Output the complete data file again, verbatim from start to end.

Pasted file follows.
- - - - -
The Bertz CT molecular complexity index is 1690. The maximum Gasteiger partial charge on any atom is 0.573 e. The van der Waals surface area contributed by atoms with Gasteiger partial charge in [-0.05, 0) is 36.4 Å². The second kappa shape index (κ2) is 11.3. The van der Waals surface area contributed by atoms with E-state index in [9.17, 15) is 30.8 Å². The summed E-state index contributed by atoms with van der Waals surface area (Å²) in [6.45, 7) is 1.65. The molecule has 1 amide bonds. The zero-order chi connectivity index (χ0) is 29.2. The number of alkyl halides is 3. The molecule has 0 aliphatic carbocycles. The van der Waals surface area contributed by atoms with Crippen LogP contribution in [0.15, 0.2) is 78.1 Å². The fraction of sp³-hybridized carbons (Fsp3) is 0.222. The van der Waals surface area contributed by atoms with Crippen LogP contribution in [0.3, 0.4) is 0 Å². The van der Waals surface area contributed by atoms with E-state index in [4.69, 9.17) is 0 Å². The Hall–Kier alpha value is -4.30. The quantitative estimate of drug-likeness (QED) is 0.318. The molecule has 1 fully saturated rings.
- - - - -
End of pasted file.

The Bertz CT molecular complexity index is 1690. The maximum Gasteiger partial charge on any atom is 0.573 e. The van der Waals surface area contributed by atoms with Gasteiger partial charge in [-0.05, 0) is 36.4 Å². The second kappa shape index (κ2) is 11.3. The van der Waals surface area contributed by atoms with E-state index in [9.17, 15) is 30.8 Å². The summed E-state index contributed by atoms with van der Waals surface area (Å²) in [6.45, 7) is 1.65. The molecule has 1 amide bonds. The zero-order chi connectivity index (χ0) is 29.2. The number of alkyl halides is 3. The molecule has 0 aliphatic carbocycles. The van der Waals surface area contributed by atoms with Crippen LogP contribution in [0.15, 0.2) is 78.1 Å². The fraction of sp³-hybridized carbons (Fsp3) is 0.222. The van der Waals surface area contributed by atoms with Crippen LogP contribution in [0.3, 0.4) is 0 Å². The van der Waals surface area contributed by atoms with E-state index in [4.69, 9.17) is 0 Å². The Hall–Kier alpha value is -4.30. The quantitative estimate of drug-likeness (QED) is 0.318. The molecule has 1 fully saturated rings.